Paul Dickson, who is quickly becoming one of the premier sports biographers in the business, selected his top five baseball books in an article today in the Wall Street Journal (April 22-23, 2017, p. c10). The article is entitled “Five Best: A Personal Choice.”
Dickson, who most recently penned a biography on Leo Durocher, also wrote a classic biography on Bill Veeck. I read and posted blogs on both of these books, and you can read them here.
Durocher: (3/19/2017) http://www.15minutebusinessbooks.com/blog/2017/03/19/dicksons-newest-characterizes-leo-the-lip/
These are Dickson’s top five selections in the WSJ article:
- Ball Four by Jim Bouton (1970)
- Only the Ball Was White by Robert Peterson (1970)
- Veeck as in Wreck by Bill Veeck (1962)
- The Science of Hitting by Ted Williams (1970)
- Moneyball by Michael Lewis (2003)
I have no problems with any of these selections. However, if I were making a list, I would have at the very top, the amazing work by George F. Will, entitled Men at Work: The Craft of Baseball (Macmillan, 1990). That book has convinced many skeptics and critics who think that professional athletes just play that they actually work. No, this book proves they work. And, they work harder and longer at their craft than the vast majority of employees in most professions, including examining multitudes of complex variables in making decisions. Baseball players, in this book, are not the “boys of summer.” They are truly men at work. To me, for baseball fans who read books, it is an essential selection.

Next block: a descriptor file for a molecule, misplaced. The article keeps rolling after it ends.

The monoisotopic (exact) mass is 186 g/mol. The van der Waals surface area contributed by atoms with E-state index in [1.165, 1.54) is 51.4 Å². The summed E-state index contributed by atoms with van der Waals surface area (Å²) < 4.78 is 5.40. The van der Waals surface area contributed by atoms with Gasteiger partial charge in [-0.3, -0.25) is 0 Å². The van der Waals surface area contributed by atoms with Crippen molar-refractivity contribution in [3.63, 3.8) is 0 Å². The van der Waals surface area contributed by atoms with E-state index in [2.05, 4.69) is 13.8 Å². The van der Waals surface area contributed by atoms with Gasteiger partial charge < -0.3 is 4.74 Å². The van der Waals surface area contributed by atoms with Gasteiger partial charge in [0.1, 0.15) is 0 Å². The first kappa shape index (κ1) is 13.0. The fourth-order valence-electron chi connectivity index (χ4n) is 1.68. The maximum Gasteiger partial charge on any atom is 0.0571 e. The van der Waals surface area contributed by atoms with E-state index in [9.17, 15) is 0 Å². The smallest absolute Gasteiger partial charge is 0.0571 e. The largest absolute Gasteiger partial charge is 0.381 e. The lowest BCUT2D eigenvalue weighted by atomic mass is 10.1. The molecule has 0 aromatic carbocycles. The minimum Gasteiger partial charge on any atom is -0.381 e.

I am reading THE KID (New York: Little, Brown, and Company, 2013) about Boston Red Sox superstar Ted Williams by Ben Bradlee, Jr.. This is a book that I got from Randy at Christmas, and I am about 250 pages in right now.
I am enjoying this book. I find it well-researched and documented, organized, and well-written.
It is hard for me to describe, but for some reason, I am irritated about the heavy use of secondary sources. I understand that Ted Williams has been dead for twelve years, and obviously, Bradlee could not interview him for the book. For that matter, Bill O’Reilly could not interview Abraham Lincoln for Killing Lincoln.
But, if you look at the many footnotes and references, there is a significant reliance on previous books and articles about Williams, including extensive quotations from the star hitter himself that appeared in these works.
The problem is not documentation. There is nothing stolen or plagiarized here. What is missing, however, are primary sources, such as original interviews by Bradlee with Williams’ family and descendants, or original observations resulting from Bradlee’s personal travel to Cooperstown, Boston, Pensacola, or San Diego (Williams’ home town). I don’t get the sense that I am reading Bradlee’s subjective take on Williams, as much as I am reading an objective master’s thesis put together from a physical or online library.
If you aren’t familiar with Ben Bradlee, Jr., I found his biography on his website, at www.benbradleejr.com:
He spent 25 years, from 1979 to 2004, with The Boston Globe 10 years as a reporter and 15 as an editor.